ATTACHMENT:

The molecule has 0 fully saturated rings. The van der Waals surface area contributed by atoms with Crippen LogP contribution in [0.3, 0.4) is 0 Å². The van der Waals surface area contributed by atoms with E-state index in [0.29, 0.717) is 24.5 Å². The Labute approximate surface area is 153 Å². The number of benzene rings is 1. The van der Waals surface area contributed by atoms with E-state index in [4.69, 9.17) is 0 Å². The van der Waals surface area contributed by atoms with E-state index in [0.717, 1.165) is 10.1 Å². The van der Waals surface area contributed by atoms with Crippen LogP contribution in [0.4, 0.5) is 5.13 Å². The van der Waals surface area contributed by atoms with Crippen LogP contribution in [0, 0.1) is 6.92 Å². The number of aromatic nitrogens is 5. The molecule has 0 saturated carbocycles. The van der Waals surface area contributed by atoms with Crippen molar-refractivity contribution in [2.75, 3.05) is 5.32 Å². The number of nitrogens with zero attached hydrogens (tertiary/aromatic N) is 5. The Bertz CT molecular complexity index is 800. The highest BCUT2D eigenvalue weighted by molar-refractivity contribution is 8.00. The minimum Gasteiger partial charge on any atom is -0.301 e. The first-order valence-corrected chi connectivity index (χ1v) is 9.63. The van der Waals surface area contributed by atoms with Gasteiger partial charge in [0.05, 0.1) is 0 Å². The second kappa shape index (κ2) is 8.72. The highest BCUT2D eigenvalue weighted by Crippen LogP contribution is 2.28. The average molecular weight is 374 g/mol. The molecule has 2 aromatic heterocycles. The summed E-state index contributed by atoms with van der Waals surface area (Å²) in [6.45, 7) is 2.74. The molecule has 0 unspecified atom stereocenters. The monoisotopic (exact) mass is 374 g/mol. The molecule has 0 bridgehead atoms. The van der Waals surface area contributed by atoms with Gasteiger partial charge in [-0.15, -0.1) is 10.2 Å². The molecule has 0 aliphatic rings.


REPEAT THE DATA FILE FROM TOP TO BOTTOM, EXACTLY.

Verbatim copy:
The molecule has 0 fully saturated rings. The van der Waals surface area contributed by atoms with Crippen LogP contribution in [0.3, 0.4) is 0 Å². The van der Waals surface area contributed by atoms with E-state index in [0.29, 0.717) is 24.5 Å². The Labute approximate surface area is 153 Å². The number of benzene rings is 1. The van der Waals surface area contributed by atoms with E-state index in [4.69, 9.17) is 0 Å². The van der Waals surface area contributed by atoms with E-state index in [0.717, 1.165) is 10.1 Å². The van der Waals surface area contributed by atoms with Crippen LogP contribution in [0.4, 0.5) is 5.13 Å². The van der Waals surface area contributed by atoms with Crippen LogP contribution in [0, 0.1) is 6.92 Å². The number of aromatic nitrogens is 5. The molecule has 0 saturated carbocycles. The van der Waals surface area contributed by atoms with Crippen molar-refractivity contribution in [2.75, 3.05) is 5.32 Å². The number of nitrogens with zero attached hydrogens (tertiary/aromatic N) is 5. The Bertz CT molecular complexity index is 800. The highest BCUT2D eigenvalue weighted by molar-refractivity contribution is 8.00. The minimum Gasteiger partial charge on any atom is -0.301 e. The first-order valence-corrected chi connectivity index (χ1v) is 9.63. The van der Waals surface area contributed by atoms with Gasteiger partial charge in [0.05, 0.1) is 0 Å². The second kappa shape index (κ2) is 8.72. The highest BCUT2D eigenvalue weighted by Crippen LogP contribution is 2.28. The average molecular weight is 374 g/mol. The molecule has 2 aromatic heterocycles. The summed E-state index contributed by atoms with van der Waals surface area (Å²) in [6.45, 7) is 2.74. The molecule has 0 unspecified atom stereocenters. The monoisotopic (exact) mass is 374 g/mol. The molecule has 0 bridgehead atoms. The van der Waals surface area contributed by atoms with Gasteiger partial charge in [-0.15, -0.1) is 10.2 Å². The molecule has 0 aliphatic rings.